Sarah Petrescu / Times Colonist

AUGUST 3, 2016 06:00 AM

Joseph Towstego became homeless at 13 and started living on the streets of Victoria. More than 20 years later, he says the situation is worse — and while places like tent city have raised awareness and helped secure housing, the problem of homelessness is far from being solved in this city.

“I’m hoping the conversation about homelessness that tent city raised doesn’t just go away,” said Towstego, 36, who lives at the encampment on the courthouse lawn at Burdett Avenue and Quadra Street with his dog, Sadie.

Dozens of people have been camping at the site since last fall. The property is owned by the province and is not subject to city bylaws that limit tenting in parks to between 7 p.m. and 7 a.m.

On July 5, B.C. Supreme Court Chief Justice Christopher Hinkson ruled in favour of a bid by the province to close the tent city camp based on evidence of deterioration and safety concerns.

Hinkson ordered that all structures be cleared and residents moved by no later than Aug. 8, when new housing at the 140-unit Central Care Home, at 844 Johnson St., is to be ready.

On Tuesday, Towstego and several other tent city residents planned to take advantage of their last days as a group and hold a march and rally.

Plans for the rally fizzled as some residents shied away from TV cameras that arrived. Others appeared distracted by teams working to move people and their belongings into the Johnson Street facility. And a few had mental-health problems that day.

“I’m sorry. A lot of people are feeling low today,” said organizer Doug, who didn’t want to share his last name. He spoke to media at one of the metal fences that border the homeless camp on the courthouse lawn.

“We rarely get a voice in the media and all that’s written about us.” He said numerous stories in the media are about tent city but told from the perspective of government or law enforcement without including the voices of the homeless people.

This has led to public misconceptions that tent city harbours gangs, underage youth and “a bad crowd,” he said.

“This is not true. … We’re not dangerous or out of control,” said Doug, who moved to the camp because he was tired of having to remove his tent from city parks.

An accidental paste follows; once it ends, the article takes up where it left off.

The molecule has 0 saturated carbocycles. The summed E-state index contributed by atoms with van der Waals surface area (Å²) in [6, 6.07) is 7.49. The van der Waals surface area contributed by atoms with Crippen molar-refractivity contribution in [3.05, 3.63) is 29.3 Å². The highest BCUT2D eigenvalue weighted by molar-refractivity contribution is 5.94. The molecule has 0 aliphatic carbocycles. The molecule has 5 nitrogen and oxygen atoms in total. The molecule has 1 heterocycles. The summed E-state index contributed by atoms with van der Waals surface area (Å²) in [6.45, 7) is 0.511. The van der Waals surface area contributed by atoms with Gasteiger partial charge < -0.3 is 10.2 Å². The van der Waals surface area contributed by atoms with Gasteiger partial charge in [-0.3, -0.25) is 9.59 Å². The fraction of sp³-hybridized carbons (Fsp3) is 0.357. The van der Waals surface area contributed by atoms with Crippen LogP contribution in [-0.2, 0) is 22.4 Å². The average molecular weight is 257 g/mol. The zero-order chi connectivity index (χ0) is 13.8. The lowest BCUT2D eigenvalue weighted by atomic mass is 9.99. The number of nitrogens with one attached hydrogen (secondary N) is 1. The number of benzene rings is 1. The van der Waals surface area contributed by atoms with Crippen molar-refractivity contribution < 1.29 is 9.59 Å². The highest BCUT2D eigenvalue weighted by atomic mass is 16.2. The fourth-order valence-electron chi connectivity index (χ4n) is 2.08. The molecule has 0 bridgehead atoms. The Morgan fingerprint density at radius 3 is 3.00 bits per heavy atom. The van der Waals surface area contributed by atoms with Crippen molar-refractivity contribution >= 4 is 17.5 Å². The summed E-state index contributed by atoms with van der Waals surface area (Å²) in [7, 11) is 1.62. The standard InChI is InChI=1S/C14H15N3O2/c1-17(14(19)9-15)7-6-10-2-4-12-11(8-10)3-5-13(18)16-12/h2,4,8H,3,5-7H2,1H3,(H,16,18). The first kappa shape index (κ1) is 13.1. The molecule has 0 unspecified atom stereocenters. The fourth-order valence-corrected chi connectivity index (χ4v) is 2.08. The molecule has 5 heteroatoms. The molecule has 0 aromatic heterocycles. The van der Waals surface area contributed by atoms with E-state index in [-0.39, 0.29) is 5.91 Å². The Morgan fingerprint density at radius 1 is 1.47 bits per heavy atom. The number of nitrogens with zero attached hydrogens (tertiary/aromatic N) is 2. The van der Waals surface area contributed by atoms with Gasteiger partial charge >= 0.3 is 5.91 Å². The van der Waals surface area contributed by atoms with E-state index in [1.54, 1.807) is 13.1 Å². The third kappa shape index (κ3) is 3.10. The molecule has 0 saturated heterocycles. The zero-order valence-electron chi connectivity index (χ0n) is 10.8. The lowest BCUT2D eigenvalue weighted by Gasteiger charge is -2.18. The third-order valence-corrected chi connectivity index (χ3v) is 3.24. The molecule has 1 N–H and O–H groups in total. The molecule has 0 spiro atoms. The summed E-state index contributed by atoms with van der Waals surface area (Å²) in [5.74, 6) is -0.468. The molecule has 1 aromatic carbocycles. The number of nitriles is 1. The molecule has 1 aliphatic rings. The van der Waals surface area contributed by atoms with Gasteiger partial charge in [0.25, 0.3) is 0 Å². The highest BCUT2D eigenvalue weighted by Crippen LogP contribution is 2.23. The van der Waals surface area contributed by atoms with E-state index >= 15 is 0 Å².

Doug said he also wanted to speak out about a lack of information regarding plans to move tent city residents into housing.

“I put my name down for it, but I haven’t heard anything,” he said. “How many agencies in town are getting government funding to help the poor homeless people? … But I can’t find out anything.”

Details of the Central Care Home move and how to confirm who has a space will be posted at tent city today, said Andy Bond, senior director of housing for Portland Hotel Society, the non-profit contracted to manage the building.

Bond said the first 12 people moved into the care home Tuesday. The organization is working from a list of tent city residents who identified themselves to service providers after the court ruling.

(This proves some are getting information and some are not. ALSO: I am DONE with housed supporters attacking and judging drug users and their advocates!  One certain SIC “supporter” yesterday sounded just like a Mad As Hell person? WTF?  I will advocate for any homeless person and NOT judge whether they drink or use in an extreme way, we are not meant to judge, we are meant to love and help all with healthy boundaries encouraging those we advocate for to be empowered thru the experience or act of advocacy.  Judge NOT less ye be judged brother!))

“If someone is not on the list and they are homeless, we will still take their name because there might be space,” he said.

Towstego said he is one of several tent city residents who do not plan to move into supportive housing secured by the provincial government. In addition to the Central Care Home, the province has purchased the Super 8 hotel on Douglas Street and Mount Edwards Court Care Home on Vancouver Street to house tent city campers.

“A lot of people will not be going into the government housing. They will be back in Beacon Hill [park] and other places, camping,” he said. “I don’t want cameras watching me or being told how many guests I can have. I’m 36 years old. I know how to live with neighbours and others.

“I’ve been out panhandling and people are mocking me, saying: ‘Go get your free apartment.’ It’s not that simple.”

Towstego said he would like to be able to afford an apartment or room in a house, but said that is “impossible” for someone on social assistance. In 20 years, he said, the shelter allowance has increased only $50, to $375 from $325.

“That’s nothing. Back then, $325 could get you a bachelor [apartment] or a room. You could do something with that.”

He said he would like to complete his degree in English literature. He never went to high school, but finished one year of university as a mature student.

His favourite writer is Gabriel Garcia Marquez, but he also likes reading about Ernest Hemingway. “He had an interesting life,” said Towstego, whose knuckle tattoos spell BOOKWORM. His dream is to own a used bookstore and get out of homelessness permanently.

“I think about that every day.”

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